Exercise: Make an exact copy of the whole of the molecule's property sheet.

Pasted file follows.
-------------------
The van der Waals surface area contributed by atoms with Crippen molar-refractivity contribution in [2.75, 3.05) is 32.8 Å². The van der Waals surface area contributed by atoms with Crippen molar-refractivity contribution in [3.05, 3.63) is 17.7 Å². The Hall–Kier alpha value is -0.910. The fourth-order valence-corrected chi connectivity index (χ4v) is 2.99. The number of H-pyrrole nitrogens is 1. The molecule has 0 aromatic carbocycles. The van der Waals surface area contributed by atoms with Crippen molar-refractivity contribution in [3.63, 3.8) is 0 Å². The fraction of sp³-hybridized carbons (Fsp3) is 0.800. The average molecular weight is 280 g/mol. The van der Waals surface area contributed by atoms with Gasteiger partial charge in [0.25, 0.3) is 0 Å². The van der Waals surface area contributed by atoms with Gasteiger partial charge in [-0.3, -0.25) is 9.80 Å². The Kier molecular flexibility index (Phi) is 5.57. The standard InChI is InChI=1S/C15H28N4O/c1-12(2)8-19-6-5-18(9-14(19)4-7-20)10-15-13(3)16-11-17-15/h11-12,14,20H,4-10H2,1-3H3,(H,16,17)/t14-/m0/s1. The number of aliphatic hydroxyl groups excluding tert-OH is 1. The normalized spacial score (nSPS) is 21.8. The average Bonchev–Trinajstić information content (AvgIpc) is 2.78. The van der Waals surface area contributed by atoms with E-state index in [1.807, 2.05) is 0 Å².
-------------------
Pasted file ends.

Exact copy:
The van der Waals surface area contributed by atoms with Crippen molar-refractivity contribution in [2.75, 3.05) is 32.8 Å². The van der Waals surface area contributed by atoms with Crippen molar-refractivity contribution in [3.05, 3.63) is 17.7 Å². The Hall–Kier alpha value is -0.910. The fourth-order valence-corrected chi connectivity index (χ4v) is 2.99. The number of H-pyrrole nitrogens is 1. The molecule has 0 aromatic carbocycles. The van der Waals surface area contributed by atoms with Crippen molar-refractivity contribution in [3.63, 3.8) is 0 Å². The fraction of sp³-hybridized carbons (Fsp3) is 0.800. The average molecular weight is 280 g/mol. The van der Waals surface area contributed by atoms with Gasteiger partial charge in [0.25, 0.3) is 0 Å². The van der Waals surface area contributed by atoms with Gasteiger partial charge in [-0.3, -0.25) is 9.80 Å². The Kier molecular flexibility index (Phi) is 5.57. The standard InChI is InChI=1S/C15H28N4O/c1-12(2)8-19-6-5-18(9-14(19)4-7-20)10-15-13(3)16-11-17-15/h11-12,14,20H,4-10H2,1-3H3,(H,16,17)/t14-/m0/s1. The number of aliphatic hydroxyl groups excluding tert-OH is 1. The normalized spacial score (nSPS) is 21.8. The average Bonchev–Trinajstić information content (AvgIpc) is 2.78. The van der Waals surface area contributed by atoms with E-state index in [1.807, 2.05) is 0 Å².